Paste your Google Webmaster Tools verification code here
by Jarek Zaba
Let me begin with a confession – I am no connoisseur of Shakespeare. Honestly speaking, I had to consult the Wikipedia synopses for Much Ado About Nothing and The Taming of the Shrew in order to provide the analyses herewith. Such a confession should be sufficient for you to immediately dismiss my pretentions of being someone capable of reviewing theatre shows, but bear with me here.
The first thing the pages teach me is that they are both comedies, and so the confirmation that I was correct to laugh throughout each piece is a relief. But it becomes clear from reading on that I was laughing often not for the reasons Shakespare intended. The Taming of the Shrew, it turns out, is not originally set in an obscure area of Essex where Italian names are commonplace, and nor is the character Benedick in Much Ado About Nothing intended to be portrayed by a monkey hand puppet. Every day remains a school day.
byMoonlight Theatre’s modern take on The Taming is a refreshing, enjoyable and accessible piece of theatre. Although it sticks largely to the text (as far as I can tell), the dialogue is interspersed with a few surprising moments – a Beyoncé track here, a Cockney utterance there – and so you can never be quite sure in which direction you are headed. In addition to the unShakesperian acting and musical moments, the setting is what defines this unique piece of theatre – Bianca is now a hooped-earring platform shoe wearing chavette, Kate the tracksuit-laden older sister. This is not a mere vacuous attempt to target the ‘Facebook generation’ – for me, it is a shrewd observation that Shakespeare’s text translates handsomely into this setting, as each character slots perfectly into his or her new Essex representation.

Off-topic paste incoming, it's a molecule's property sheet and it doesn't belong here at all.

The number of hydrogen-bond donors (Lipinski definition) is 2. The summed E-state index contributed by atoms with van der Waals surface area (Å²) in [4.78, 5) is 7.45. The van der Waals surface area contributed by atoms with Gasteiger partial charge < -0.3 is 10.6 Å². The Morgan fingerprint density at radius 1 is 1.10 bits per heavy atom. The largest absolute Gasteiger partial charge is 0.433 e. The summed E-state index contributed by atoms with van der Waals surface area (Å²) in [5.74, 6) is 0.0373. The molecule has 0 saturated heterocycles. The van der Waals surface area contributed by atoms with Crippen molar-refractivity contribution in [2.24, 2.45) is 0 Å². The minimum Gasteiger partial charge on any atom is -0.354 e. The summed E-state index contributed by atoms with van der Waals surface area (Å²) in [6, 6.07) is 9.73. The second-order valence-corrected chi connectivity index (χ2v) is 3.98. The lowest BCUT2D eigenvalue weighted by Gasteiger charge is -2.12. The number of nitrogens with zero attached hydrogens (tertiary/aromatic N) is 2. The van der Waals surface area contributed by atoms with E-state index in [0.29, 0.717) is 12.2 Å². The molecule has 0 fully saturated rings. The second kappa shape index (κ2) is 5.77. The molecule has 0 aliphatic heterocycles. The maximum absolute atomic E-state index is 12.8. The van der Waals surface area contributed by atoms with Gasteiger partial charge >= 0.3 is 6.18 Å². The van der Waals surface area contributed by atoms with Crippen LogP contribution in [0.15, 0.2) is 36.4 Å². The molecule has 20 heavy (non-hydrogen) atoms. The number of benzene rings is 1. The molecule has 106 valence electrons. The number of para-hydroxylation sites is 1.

I cannot conclude whether byMoonlight make a real effort to address the misogyny debate which surrounds the text, but as someone who wasn’t aware of the misogyny debate before clicking the link just provided, perhaps I’m not the one to make such assertions. However a review from someone who probably knows what they’re talking about is available here.
Conventional byMoonlight’s production it is not, yet Hattie Thomas’ 45 minute one-woman adaptation of Much Ado – entitled Beatrice on Fire – is unconventional further. Shakespeare’s comedy was clearly not intended to be relayed through the medium of one person and one person only, yet our host performs admirably. Shakespeare’s tale is told by one of the three personas – Beatrice – that Thomas assumes, complemented by the confident and charismatic Hattie and the excessively anxious and nervous Millie. With a jovial and light-hearted start to the show, the latter moments in which we explore the deeper inner thoughts of Hattie’s alter ego are as unexpected as they are poignant. As ‘Beatrice’ enacts the Much Ado story using a combination of puppets, stationery and items of clothing, the piece lurches wildly between the farcical and the deeply touching, ensuring the 45 minutes whizz by, leaving the audience with a combination of a smile and tears come the conclusion.
If you are a fan of Big Will, or someone who despises his every line, either of these productions will have something for you.